• 212 Bui Ta Han Street, An Phu Ward, District 2, Ho Chi Minh City.

The lacquer paintings of two French women

 
While in Paris (France), Heloise Petit studied lacquer paintings at the university. With love and passion, the young girl continued her journey to Vietnam.
 
Wafaa Fardani (Moroccan nationality) and Heloise Petit (French nationality) are two close friends who pursue art. In July 2012, the two girls organized an exhibition of their works at a bar located in a small alley, on Giang Van Minh Street, Hanoi, Vietnam.
 

Wafaa Fardani (left) and Heloise Petit (right)

- When did you start drawing?
 
Wafaa Fardani: I can't remember. I started painting at an early age. Heloise is the same. She learned art when she was in high school, and then specialized in lacquer painting at university in Paris.
 
 
At university, I learned about theater. At that time, I learned about performing more than painting. Later, besides oil painting, I also painted lacquer paintings.
 
- What made you come to Hanoi and organize a painting exhibition?
 
Wafaa Fardani: I have lived here for 5 years because my parents are here. They had lived in Hanoi a long time before I arrived. I like this city.
 
 
Heloise Petit: I learned to paint lacquer for 3 years in France. I love this kind of painting, so I came to Vietnam to continue my studies. Our exhibitions include oil paintings and lacquers. The oil paintings are of Wafaa. The lacquer paintings are composed by Wafaa's mother (her name is Naina Deniale) and me. Actually, this is an exhibition of 3 people.
 
- I was surprised to learn at a university in Paris teaches lacquer painting. This is a "specialty" of Vietnam. I saw how an artist made this type of painting. It is very picky. We have to grind the material until very small and then go through many stages to make a picture.
 
Heloise Petit: I like to take the time to make small and detailed things. When I was studying lacquer painting at a university in Paris, I liked it. In Paris there aren't some materials like in Vietnam, so we had to replace them with other things. Now I'm able to access your traditional ingredients.
 
 
Heloise Petit's lacquer painting
 
- I'm also impressed with the Wafaa oil paintings. These youthful paintings are sexy with white and red - the color of femininity.
 
Wafaa Fardani: Thank you for the compliment! (laughs) You know, women are topics that are most regularly described in art, especially painting. Women want to say a lot about their gender, and about their feelings. At this exhibition, I put the feminine pictures together.
 
I also painted men. There is a picture in the exhibition. I describe a man suffering from headaches because of too loud music.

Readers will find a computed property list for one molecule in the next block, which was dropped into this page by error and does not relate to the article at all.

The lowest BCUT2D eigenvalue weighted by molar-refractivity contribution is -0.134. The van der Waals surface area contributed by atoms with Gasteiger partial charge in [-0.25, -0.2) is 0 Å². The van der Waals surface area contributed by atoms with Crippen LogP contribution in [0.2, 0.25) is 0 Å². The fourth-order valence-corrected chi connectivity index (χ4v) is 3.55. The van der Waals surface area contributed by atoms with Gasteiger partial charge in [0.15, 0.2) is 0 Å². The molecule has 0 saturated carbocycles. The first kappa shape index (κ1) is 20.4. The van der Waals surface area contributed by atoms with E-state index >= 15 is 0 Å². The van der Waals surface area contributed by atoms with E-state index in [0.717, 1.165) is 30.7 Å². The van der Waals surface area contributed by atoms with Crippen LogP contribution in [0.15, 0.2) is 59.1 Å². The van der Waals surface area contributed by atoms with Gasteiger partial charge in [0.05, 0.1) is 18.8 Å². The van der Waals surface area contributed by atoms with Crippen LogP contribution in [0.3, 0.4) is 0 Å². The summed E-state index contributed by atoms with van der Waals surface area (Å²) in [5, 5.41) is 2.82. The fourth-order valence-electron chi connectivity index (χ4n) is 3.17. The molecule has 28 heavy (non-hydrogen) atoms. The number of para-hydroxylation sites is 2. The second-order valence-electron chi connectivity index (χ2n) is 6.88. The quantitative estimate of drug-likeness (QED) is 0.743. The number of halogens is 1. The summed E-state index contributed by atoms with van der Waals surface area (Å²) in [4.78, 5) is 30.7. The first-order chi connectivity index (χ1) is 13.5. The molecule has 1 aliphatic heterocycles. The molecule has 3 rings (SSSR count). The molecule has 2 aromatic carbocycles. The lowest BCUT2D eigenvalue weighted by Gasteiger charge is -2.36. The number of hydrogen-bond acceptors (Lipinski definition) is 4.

- It looks like the works are very "international"
 
Wafaa Fardani: No, I painted them recently, while living in Hanoi. That's how I look at Hanoi. You may feel it is not a familiar Hanoi, but I do not reproduce the values. I have actually seen the city in such a way, including the state and emotion.

 
Paintings by Wafaa Fardani
 
- Foreign artists in Hanoi are making the richness of contemporary art. I'm curious about a voice coming from within the group ...
 
Wafaa Fardani: I know about them, and of course Vietnamese artists too. I like the works. Sharing the point of view and working together is very interesting. But artists from different countries mean that the view will also be global.
 
 
They wrote about Hanoi according to personal observation. And me too. My works are inspired by Hanoi, but I do not have the same perspective with other artists.
 
- I'm thinking of a competition for Vietnamese artists.
 
Wafaa Fardani: (laughs) Maybe right!
 
- Can you name some impressive ones?
 
Wafaa Fardani & Heloise Petit: It's hard! I do not remember correctly and fully, but can be mentioned here Le Quang Ha, Phuong Vu Manh, Truong Tan, Cuong, Thai, Son Lam ... Many people ...
 
- Do you notice the difference between generations of artists in Vietnam?
 
Wafaa Fardani & Heloise Petit: I think there is a difference: in perspective, in choosing objects, ideas ...; But I do not feel too strange or unexpected.
 
 
Painters in the previous generation tend to choose specialized subjects, focusing on something, such as the village. And the village is very different now. They also seem to have a lot of time for the work. It shows how long they have looked at / observed about an entity, an object. The things they do are very significant. When I went to the exhibitions of the older painters, I found it quite interesting.
 
 
Generations often have very different products. This can be found anywhere in the world. At times this connection closes and reduces the sense of separation.
 
Vietnam is a little more special because of your history. So it seems to the younger generation, they are looking to expand the direction for contemporary art.
 
- Thanks, Wafaa and Heloise!
 
 

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